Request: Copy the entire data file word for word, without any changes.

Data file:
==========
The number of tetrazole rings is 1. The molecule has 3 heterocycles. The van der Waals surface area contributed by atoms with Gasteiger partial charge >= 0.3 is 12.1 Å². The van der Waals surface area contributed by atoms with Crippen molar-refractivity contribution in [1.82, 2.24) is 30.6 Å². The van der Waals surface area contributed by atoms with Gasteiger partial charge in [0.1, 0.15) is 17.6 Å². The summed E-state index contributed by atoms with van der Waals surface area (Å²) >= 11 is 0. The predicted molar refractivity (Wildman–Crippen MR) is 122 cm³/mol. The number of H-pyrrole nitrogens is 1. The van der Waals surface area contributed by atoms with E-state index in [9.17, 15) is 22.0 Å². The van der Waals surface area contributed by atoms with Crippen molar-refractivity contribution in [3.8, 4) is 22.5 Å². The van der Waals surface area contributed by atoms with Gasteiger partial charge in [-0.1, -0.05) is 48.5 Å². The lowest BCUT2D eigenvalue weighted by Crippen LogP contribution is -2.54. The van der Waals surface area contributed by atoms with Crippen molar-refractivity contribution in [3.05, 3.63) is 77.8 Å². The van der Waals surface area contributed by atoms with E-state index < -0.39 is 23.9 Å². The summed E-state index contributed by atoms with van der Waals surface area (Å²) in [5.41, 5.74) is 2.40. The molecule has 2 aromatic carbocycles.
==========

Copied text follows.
The number of tetrazole rings is 1. The molecule has 3 heterocycles. The van der Waals surface area contributed by atoms with Gasteiger partial charge >= 0.3 is 12.1 Å². The van der Waals surface area contributed by atoms with Crippen molar-refractivity contribution in [1.82, 2.24) is 30.6 Å². The van der Waals surface area contributed by atoms with Gasteiger partial charge in [0.1, 0.15) is 17.6 Å². The summed E-state index contributed by atoms with van der Waals surface area (Å²) >= 11 is 0. The predicted molar refractivity (Wildman–Crippen MR) is 122 cm³/mol. The number of H-pyrrole nitrogens is 1. The van der Waals surface area contributed by atoms with E-state index in [9.17, 15) is 22.0 Å². The van der Waals surface area contributed by atoms with Crippen molar-refractivity contribution in [3.8, 4) is 22.5 Å². The van der Waals surface area contributed by atoms with Gasteiger partial charge in [-0.1, -0.05) is 48.5 Å². The lowest BCUT2D eigenvalue weighted by Crippen LogP contribution is -2.54. The van der Waals surface area contributed by atoms with Crippen molar-refractivity contribution in [3.05, 3.63) is 77.8 Å². The van der Waals surface area contributed by atoms with E-state index < -0.39 is 23.9 Å². The summed E-state index contributed by atoms with van der Waals surface area (Å²) in [5.41, 5.74) is 2.40. The molecule has 2 aromatic carbocycles.